hebrews 4:1 meaning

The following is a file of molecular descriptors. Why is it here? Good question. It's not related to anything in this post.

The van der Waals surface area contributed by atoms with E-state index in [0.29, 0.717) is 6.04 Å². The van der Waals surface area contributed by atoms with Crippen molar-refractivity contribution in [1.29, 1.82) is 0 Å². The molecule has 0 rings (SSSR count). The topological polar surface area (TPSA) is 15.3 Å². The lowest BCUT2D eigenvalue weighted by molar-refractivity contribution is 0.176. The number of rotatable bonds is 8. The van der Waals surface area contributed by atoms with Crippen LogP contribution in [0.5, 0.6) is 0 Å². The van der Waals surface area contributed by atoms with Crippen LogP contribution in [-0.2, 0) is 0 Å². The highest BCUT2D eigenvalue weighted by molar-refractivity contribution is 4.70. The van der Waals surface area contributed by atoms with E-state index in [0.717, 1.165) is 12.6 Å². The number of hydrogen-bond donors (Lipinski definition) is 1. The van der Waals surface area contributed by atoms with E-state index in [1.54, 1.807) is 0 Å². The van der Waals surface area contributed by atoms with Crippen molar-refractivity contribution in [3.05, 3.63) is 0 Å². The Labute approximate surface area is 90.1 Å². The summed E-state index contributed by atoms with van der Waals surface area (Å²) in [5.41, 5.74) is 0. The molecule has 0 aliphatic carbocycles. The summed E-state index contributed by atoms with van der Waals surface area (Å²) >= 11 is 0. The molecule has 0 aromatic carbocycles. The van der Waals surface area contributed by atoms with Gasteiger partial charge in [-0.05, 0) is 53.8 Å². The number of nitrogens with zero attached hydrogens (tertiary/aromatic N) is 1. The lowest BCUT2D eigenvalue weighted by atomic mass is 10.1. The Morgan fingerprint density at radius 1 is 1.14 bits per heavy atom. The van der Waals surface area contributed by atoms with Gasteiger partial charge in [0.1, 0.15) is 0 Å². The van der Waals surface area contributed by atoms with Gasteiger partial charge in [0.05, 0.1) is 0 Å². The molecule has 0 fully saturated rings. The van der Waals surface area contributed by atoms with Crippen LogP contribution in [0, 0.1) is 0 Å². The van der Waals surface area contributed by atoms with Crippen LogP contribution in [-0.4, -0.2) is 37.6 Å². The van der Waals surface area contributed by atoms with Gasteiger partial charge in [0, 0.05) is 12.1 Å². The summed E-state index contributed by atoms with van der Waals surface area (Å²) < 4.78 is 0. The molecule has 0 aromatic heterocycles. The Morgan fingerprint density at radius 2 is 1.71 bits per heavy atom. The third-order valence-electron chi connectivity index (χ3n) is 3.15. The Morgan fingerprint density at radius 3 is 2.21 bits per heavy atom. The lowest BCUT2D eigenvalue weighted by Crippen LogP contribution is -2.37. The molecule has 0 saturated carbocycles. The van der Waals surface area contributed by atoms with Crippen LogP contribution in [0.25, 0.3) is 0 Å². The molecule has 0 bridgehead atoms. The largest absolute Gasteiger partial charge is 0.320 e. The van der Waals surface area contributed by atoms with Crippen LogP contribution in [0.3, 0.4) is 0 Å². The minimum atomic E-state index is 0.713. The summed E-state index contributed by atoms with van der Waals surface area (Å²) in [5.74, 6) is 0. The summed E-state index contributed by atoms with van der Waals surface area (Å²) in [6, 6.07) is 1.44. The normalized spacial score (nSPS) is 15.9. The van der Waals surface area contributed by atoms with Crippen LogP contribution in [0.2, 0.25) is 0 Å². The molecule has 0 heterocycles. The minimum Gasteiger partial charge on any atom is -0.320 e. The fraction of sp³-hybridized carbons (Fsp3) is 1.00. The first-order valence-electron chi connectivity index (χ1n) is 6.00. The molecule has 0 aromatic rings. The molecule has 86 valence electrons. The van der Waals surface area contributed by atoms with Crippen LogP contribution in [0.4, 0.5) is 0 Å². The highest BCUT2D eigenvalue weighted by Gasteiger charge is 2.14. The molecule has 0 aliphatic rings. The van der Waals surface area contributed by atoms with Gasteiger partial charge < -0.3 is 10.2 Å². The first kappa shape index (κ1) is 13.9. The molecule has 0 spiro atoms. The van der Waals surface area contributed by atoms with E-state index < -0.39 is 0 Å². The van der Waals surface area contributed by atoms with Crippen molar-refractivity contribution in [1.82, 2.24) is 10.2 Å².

], "An eschatological understanding of "my rest" in. Let us therefore fear, lest, a promise being left us of entering into his rest, any of you should seem to come short of it. His rest; God’s rest provided for his people. The fear of God is often put for the whole of religion. This verse teaches the important truth that, though heaven is offered to us, and that a “rest” is promised to us if we seek it, yet that there is reason to think that many may fail of reaching it who had expected to obtain it. I Pet. Having been saved, we enter into our rest as believers by surrendering our lives to Him and enjoying peace with God. The illative therefore, or then means that by the fall of others we are taught humility and watchfulness according to what Paul also says, “These through unbelief have fallen; be not thou then high ­ minded, but fear.” (67) The Lord knoweth them that are his; they shall inherit the land, the elect shall obtain it; but we are exhorted to fear lest we should seem to come short of it, lest the cares of this world and the deceitfulness of riches should choke the word; lest believers, being led away by the error of the wicked, should fall from their own steadfastness. —Implying a belief in its practical possibility and an earnest desire to avoid it. φοβέω Phobeo ... Devotionals about Hebrews 4:1 . Hebrews 4:1-3 New King James Version (NKJV) The Promise of Rest. He concludes that there was reason to fear lest the Jews to whom he was writing should be deprived of the blessing offered to them; and then he says, lest anyone, intimating that it was his anxious desire to lead them, one and all, to God; for it is the duty of a good shepherd, in watching over the whole flock so to care for every sheep that no one may be lost; nay, we ought also so to feel for one another that every one should fear for his neighbors as well as for himself. Hebrews 4:1. Contextual setting . The people"s responses to these tests determined the amount of rest they experienced. Matthew 11:28] results in a glaring inconsistency. Would the writer then have laid such emphasis on the dead? Hebrews 4:1–16 A Sabbath-Rest for the People of God. A promise being left us. John Gill's Exposition of the Bible Hebrews 4:1. One writer assumed this meant the right to worship before the personal presence of Yahweh. But the fear which is here recommended is not that which shakes the confidence of faith but such as fills us with such concern that we grow not torpid with indifference. Hebrews 4:1. 1 Thessalonians 4:13-18; 2 Thessalonians 2:1-12). So the question is, what is this rest as far as believers are concerned? The thread which unifies chapter 1 is that the Son is superior to the angels. 1 Let us therefore fear, lest, a promise being left us of entering into his rest, any of you should seem to come short of it. A sense of His glory and majesty, His purity and holiness, with our liability to fall into sin, necessarily produce circumspection and watchfulness, and lead to that fear which, so far from being opposed to the life of faith, are essential to its preservation. fears, and from all enemies: and this may be called the rest of The writer proceeds therefore to prove that this promise is left and is still open. By this the law was magnified and made honorable. In mind in those labours and burdens was the yoke of the restless conscience, and the yoke of the Law as interpreted by the Pharisees (in contrast with the yoke of Christ). The events of the exodus generation are now applied to the readers’ present situation. If destitute of a sense of weakness, we trust in ourselves; and the Scripture tells us, "He who trusteth in his own heart is a fool." This quotation confirms the first clause of the verse, because it proves two things: first, that God had a rest, and second, that He intended that man should rest with Him, because it was “in His wrath,” justly excited against the unbelieving (cf.Hebrews 3:9-10), that He sware they should not enter in. Belief, then, is everything. A direful result is this for us to. Later the writer urged his readers to wait patiently for the Lord to return ( Hebrews 10:36-37). They had the promise of God pledged to their fathers Abraham, Isaac, and Jacob, their own triumph over the Egyptians at the Red Sea to assure them of victory; but all the proofs of His power in the wilderness were forgotten, and they only thought of the prowess of the Canaanites, and, by refusing to enter the land, they came short of the promised rest. That God has a rest is also stated in the ninety-fifth Psalm, for these words “they shall not enter into my rest” prove that God had a rest. The generation of Israelites that crossed the Jordan with Joshua only entered into partial rest in the land due to their failure to trust and obey God completely. God’s intention for both Himself and for His own after creation was ‘no more works’. God has assured all Christians of enjoying the millennial kingdom and our "heavenly husband" (i.e, Jesus Christ). The readers might fail to enter their rest, in the sense of losing part of their inheritance, if they apostatized. Hebrews 4:1-10 (ESV) Therefore, while the promise of entering his rest still stands, let us fear lest any of you should seem to have failed to reach it. The writer expressed concern in this verse that some of his readers might conclude that they had missed entering into their rest (i.e, their full spiritual inheritance). Showing Diligence … Although those who support the latter idea stress that the diligence to enter is the antidote to disobedience, not the entering itself. Promise. [Note: Pentecost, pp80-81; Wiersbe, 2:289. And they would no longer be under the yoke of the demanding and unceasing requirements of an expanded Law. ‘Seem to come short of it.’ That is, appear in God’s eyes to have come short of it. "An eschatological understanding of "my rest" in Psalm 95:11 is presupposed in Hebrews 4:1 and is fundamental to the exhortation to diligence to enter God"s rest in Hebrews 4:1-11." The argument of the passage favours the third reading, for it aims at strengthening the belief that the promise does remain and that the readers are not born too late to enjoy it. Outline: I. Hebrews 4:1 “Let us therefore fear, lest, a…”: Translation, Meaning. see the Phaedo, p. 95A. the yoke of carnal ordinances, and in the enjoyment of Gospel ‘A promise being left of entering into his rest.’ Now the writer speaks of ‘His’ rest. God started His work of redemption in Eden, but it will not be concluded until He makes a New Heaven and a New Earth. Others refer it to the afterlife and see this rest as something to be enjoyed on death (compare Revelation 14:13, but note that the verb is slightly different). rest; Should seem to come short of it; regarded by some as simply a softened way of saying, Should come short of it. Thus they must ask themselves wherein their confidence lies, and whether they enjoy this certainty. "Today," rightly used, terminates in the rest which, when once obtained, is never lost (Revelation 3:12). Proverbs 28:14. On this the apostolic exhortation is founded; Canaan was a shadow of the better country, and Israel after the flesh, at least that generation, could not enter because they believed not God, nor trusted in His salvation. Greek. Hebrews 4:1 Context. Because of this, the ‘Promised Land’ is set up as a type of the kingdom, and both may be referred to as ‘God’s rest.’ God’s rest and Genesis 2:2. 3. [For . (Hebrews 4:10). 3) It is what Israel failed to enter into (Hebrews 4:5). faith, and a profession of it; and the Gospel is the promise or (Witham). provided for New Testament saints, and into which they enter by Definition. .’ “For indeed we, even as also they, have had a gospel preached to us.” We should have expected an expressed , but its suppression shows us that the writer wishes to emphasise . Others have concluded that the passage addresses neither observance nor nonobservance of the Sabbath. but with a cautious fear, a godly jealousy, a careful Why then are they uniformly exhorted to become heirs by faithful labor when they are already heirs?" . God's rest, ( Isaiah 66:1 Isaiah 66:2 ) and the Likewise the Christian"s response to his tests (whether he will trust and obey God faithfully or depart from God"s will) determines how much rest he or she will enjoy. the Gospel church is represented as a state of peace and rest, ( The Apostle, who tells the Hebrews to fear lest a promise being left of entering into rest any of them should seem to come short of it, teaches the Philippians to rejoice in the Lord always, and again He says, Rejoice. meaning is, that saints should be concerned so to behave, that The following information is provided. Let us therefore fear, &c.— The promise of God's rest, signifies such a rest as his is; namely, a state of peace and enjoyment, and freedom from labour. No word must be inserted here that can diminish the generality of the words; in the sequel the statement will be repeated with all possible clearness. As in Hebrews 1, the writer’s aim is not to establish a truth absolutely new, but to show that in this and in that Scripture a received truth lies contained. Hebrews 4:1-5 New International Version (NIV) A Sabbath-Rest for the People of God 4 Therefore, since the promise of entering his rest still stands, let us be careful that none of you be found to have fallen short of it. In Hebrews 4:1, the author states that the promise of entering God’s rest still stands. 2. Does the promise still remain of entering His rest? These terms refer to blessings that God"s people could anticipate in the next stage of their lives if they followed Him faithfully in the present stage of their lives. The course of argument in this chapter, to verse Hebrews 4:11, is as follows: There is a rest promised to us, which we should be careful not to lose by our unbelief and disobedience, after the example of the ancient Israelites in the wilderness. Joshua obeyed God and found Christ was on his side—literally (Joshua 5:13–15). His rest - God's heavenly rest, of which Canaan is the type. Teaching that compares crossing the Jordan with the believer"s death has clouded divine revelation concerning the Christian"s future rest (e.g, the hymn, "I"m Just a Poor Wayfaring Stranger"). . California - Do Not Sell My Personal Information. itself, the ultimate glory: there is a rest of the body in the (Romans 11:20.). Hebrews 4:1. The accusative is best attested (see critical note), but the sense “not mixed by faith with those who heard,” i.e., Caleb and Joshua, is most improbable.] We must bring to mind here that Jesus spoke of a twofold rest in Matthew 11:28-29. much in communion with him; and besides, heaven is the place of “Since the Israelites were not allowed in because of their unbelief, we should fear that the same thing could happen to us, and be careful that we go all the way into the promised land!”, John Gill's Exposition of the Whole Bible, Commentary Critical and Explanatory on the Whole Bible, Robertson's Word Pictures in the New Testament, William Newell's Commentary on Romans, Hebrews and Revelation, Heinrich Meyer's Critical and Exegetical Commentary on the New Testament, Expository Notes with Practical Observations on the New Testament, Greek Testament Critical Exegetical Commentary, Johann Albrecht Bengel's Gnomon of the New Testament, Matthew Poole's English Annotations on the Holy Bible, Alexander MacLaren's Expositions of Holy Scripture, Justin Edwards' Family Bible New Testament, Schaff's Popular Commentary on the New Testament, George Haydock's Catholic Bible Commentary, Commentary Critical and Explanatory on the Whole Bible - Unabridged, Ellicott's Commentary for English Readers, E.M. Zerr's Commentary on Selected Books of the New Testament, Haldane's Exposition on the Epistle to the Romans and Hebrews. immediately is, upon its departure from the body; and there is a As it is possible to receive a greater or a lesser inheritance (reward), it is also possible to enter into more or less rest. One conversations, that they might not seem to come short; and this "Today" continues, during which is the danger of failing to reach the rest. afflictions, from Satan's temptations, from unbelief, doubts, and Our comfort and safety depend upon the due admixture of hope and fear. Proud member We then enter into our "Sabbath rest," the rest that follows a full period of work (i.e, a lifetime; cf. It has to do with the promise of “entering into His rest”, “lest any of you should seem to come short of it” (Hebrews 4:1). Fear is used both in a good and a bad sense in the Word of God. (Hebrews 6:4-6) The Conditions of Becoming Reprobate (Hebrews 6:4-6) Hebrews 6:7-8. Let us, therefore, fear, &c. St. Paul continues his exhortation to them, not to be like the incredulous Jews, and so to be excluded from the place of eternal rest. The word "seem" mitigates the expression, though not lessening the reality (Bengel). Being left us - still remaining to us after the others have, by neglect, lost it. 2 For we also have had the good news proclaimed to us, just as they did; but the message they heard was of no value to them, because they did not share the faith of those who obeyed. Revelation 21:8. 2 For indeed the gospel was preached to us as well as to them; but the word which they heard did not profit them, [] not being mixed with faith in those who heard it. intended, since it is a rest believers enter into now, ( Hebrews 4:3 ) and since But if his readers returned to Judaism they would be returning to works, to ‘heavy burdens grievous to be born’ (Matthew 23:4), to ‘works done to be seen of men’ (Matthew 23:5). hustereo. Usage. Hebrews 4:1. , “let us then fear,” the writer speaks in the name of the living generation, “lest haply, there being left behind and still remaining a promise to enter [ ; cf. Throughout this epistle the writer used the terms "rest" and "inheritance" as the Old Testament used them when speaking of what the Israelites in the wilderness anticipated. Let us therefore fear. Introduction. promise of it, intend the Gospel and its dispensation, the A direful result is this for us to fear; lest, after once being pardoned and sanctified, we at last are seen to have fallen and become lost. A promise remaining over unfulfilled. Isaiah 8:13. It may happen but he hopes that it will not. They did not reach it. All rights reserved. Sad to say, it can also happen to Christians. 1.Therefore—In view of the fearful examples of apostasy in last chapter. And this became theirs by ‘partaking in Christ’ (Hebrews 3:14). So a person who enjoys this rest of faith rests in the security of Jesus Christ and His sacrifice on the cross, and as a partaker of Christ, will have peace, and joy, and rest, and confidence, and certainty (e.g. Exegete the passage; 4:1 is introduced by oun, “Therefore,” indicating a conclusion based on the preceding verse. Here we see the analogy to which we have referred between the natural and spiritual life. The word us is inserted in our version improperly; a promise is left that certain persons shall enter into rest, and this promise must he fulfilled, but it is not made in the Word of God to individuals any more than it was to that generation of the Israelites, with the exception of Caleb and Joshua, who came out of Egypt. However, some see it as a futuristic present and refer the ‘rest’ to the afterlife. come short = have failed. Hebrews 4:8 For if Joshua had given them rest, He would not have spoken of another day after that. Let us therefore fear - not with slavish terror, but godly "fear and trembling" (Philippians 2:12). G5399. Each succeeding generation throughout the history of Israel faced its own tests. Amplified: [This mention of a rest was not a reference to their entering into Canaan. declaration which was left among these Hebrews, and in the world, 4:1) to allow God to be and do all He wants to be and do in their lives, but at the same time they have psychologically patterned thoughts and attitudes of self-oriented desire to act and "be all they can be for God." The promise of entering the promised land was have hoped for it may come short of it, or at least seem to do Confident of Better Things (Hebrews 6:9-10) Hebrews 6:11-12. Therefore, since the promise of entering his rest still stands, let us be careful that none of you be found to have fallen short of it. This passage is not talking about living a peaceful life here and now either. This cannot be the meaning because God has promised heaven to every believer regardless of our faithfulness to Him ( Ephesians 1:3-14; 1 Thessalonians 5:10; 2 Timothy 2:13; 1 Peter 1:3-6; et al.). The Lord promises to put His fear into His people"s hearts, that they may not depart from Him. diffidence and distrust of the power, grace, and goodness of God; Had it not been God’s original purpose and desire that men should enter into His rest, it could not be said that “in wrath” He excluded some. 6) ‘We’ are to give diligence to enter into that rest. This view seems unlikely because of how the writer equated rest and inheritance after the pattern of Old Testament usage, namely, as a future possession. He appeared as the substitute of His people and bore their sins in His own body upon the tree. Should be judged to have fallen short. According to Hebrews chapter 4, God gives those who obey Him everything needed to accomplish their assigned tasks. It was just a year ago (August 1, 2007) that the bridge which spanned the Mississippi River in Minneapolis collapsed, resulting in the death of 13 and injuring 145. This would point to it signifying the situation of the truly believing person, whose full faith is in what Jesus Christ has accomplished, so that he recognises that there is nothing left for him himself to do but partake in Christ, because Jesus Christ has done all. It demanded from them much that had to be done that was very burdensome and required much toil, and which with failure brought heavy guilt. Both ought to have an effect on our minds. Rest. 1 Chronicles 13:12. God had to work again there because man had sinned. 94:7, 8; вторая часть описывается в Пс. ; lest, after once being pardoned and sanctified, we at last are seen to have fallen and become lost. It was well that the Israelites should be aware of the power of their enemies, but they lost sight of the power of God. diseases, where it rests under the guardianship of the Spirit, If his readers had this certainty and this confidence there would be no thought in their hearts of turning back. Subsequent generations of Israelites experienced the same partial rest, as the Book of Judges reveals. short of it. Hebrews, Epistle to. What is the “therefore” there for? This invitation is still open (6-9) I. Verses 1-10. There is a promise made to the disciples of Christ, to be considered a few verses below, and they might come short or miss it. These contradictory positions show that the meaning of the text is not … dokeō- is often used so as to appear to give no essential addition to the sense of a passage, though it is probable that it always gave a shading to the meaning. What Does Hebrews 4:10 Mean? Thus there was a once-for-all entering into rest by coming to Christ in faith and trust, followed by a continuing entering into rest by walking with God. Salem Media Group. This clause confirms both the statements of the previous verse: “we have the promise as well as they,” for we are entering into the rest [note the emphatic position of ]; and “the word failed them because of their lack of faith,” for it is our faith [ ] which is carrying us into the rest. Of these words there are three linguistically possible translations. Hebrews 4:2. Summing up these seven points might suggest that the rest is that of the one who truly puts his trust in Christ and His saving work, becoming one with Him and partaking of Him and His sacrifice on his behalf; who ceases from all attempts at his own ‘saving’ but ‘dead’ works because all is completed; who is believing and obedient and rests in God’s faithfulness; who responds to the Good News that that rest is available; and who ceases from his own works because nothing remains to be done, all having been done by His great High Priest. In a special sense Jesus Christ stands as the center of the book of Hebrews. They expected Him to return soon after He ascended into heaven (cf. The present tense would suggest a present experience for him and his readers. There have been in all ages many unprofitable hearers; and unbelief is at the root of all unfruitfulness under the word. Hebrews 1:4 - having become as much better than the angels, as He has inherited a more excellent name than they. Another view is that rest refers to the present life of the believer who rests in the Lord: the "faith rest" life. For God, and potentially for those who are His, their ‘works’ ceased from the foundation of the world. Note that he is not talking of them all, but of the possibility of individuals coming short, and even that as doubtful. The coming day will burn them up,” says the Lord who rules over all. “It 3 will not leave even a root or branch. of Stephens's copies read, lest "any of us"; which seems most [Note: See Joe L. Wall, Going for the Gold, p84.] 5) He who is entered into His rest has himself also rested from his works, as God did from His. The first warning was in 2:1-4. Blessed is the man who is so convinced of his proneness to depart from God that he is ever stirring up his soul and all that is within him to trust in God, knowing that safety is only to be found in Him. The verb δοκέω is so no doubt sometimes, but not always; but here appears to have a special meaning, as the Apostle would have no one to present even the appearance of neglecting to secure the rest promised. On the other hand it could be argued that the writer had possible death through persecution very much in mind as in Revelation (but see Hebrews 12:4 where it is tribulation rather than death that is seemingly in his mind). He hopes that none will come short of it. Likewise the Christian"s response to his tests (whether he will trust and obey God faithfully or depart from God"s will) determines how much rest he or she will enjoy. [Note: Dillow, p83.]. “Since the Israelites were not allowed in because of their unbelief, we should fear that the same thing could happen to us, and be careful that we go all the way into the promised land!”, 1.Let us therefore fear, etc.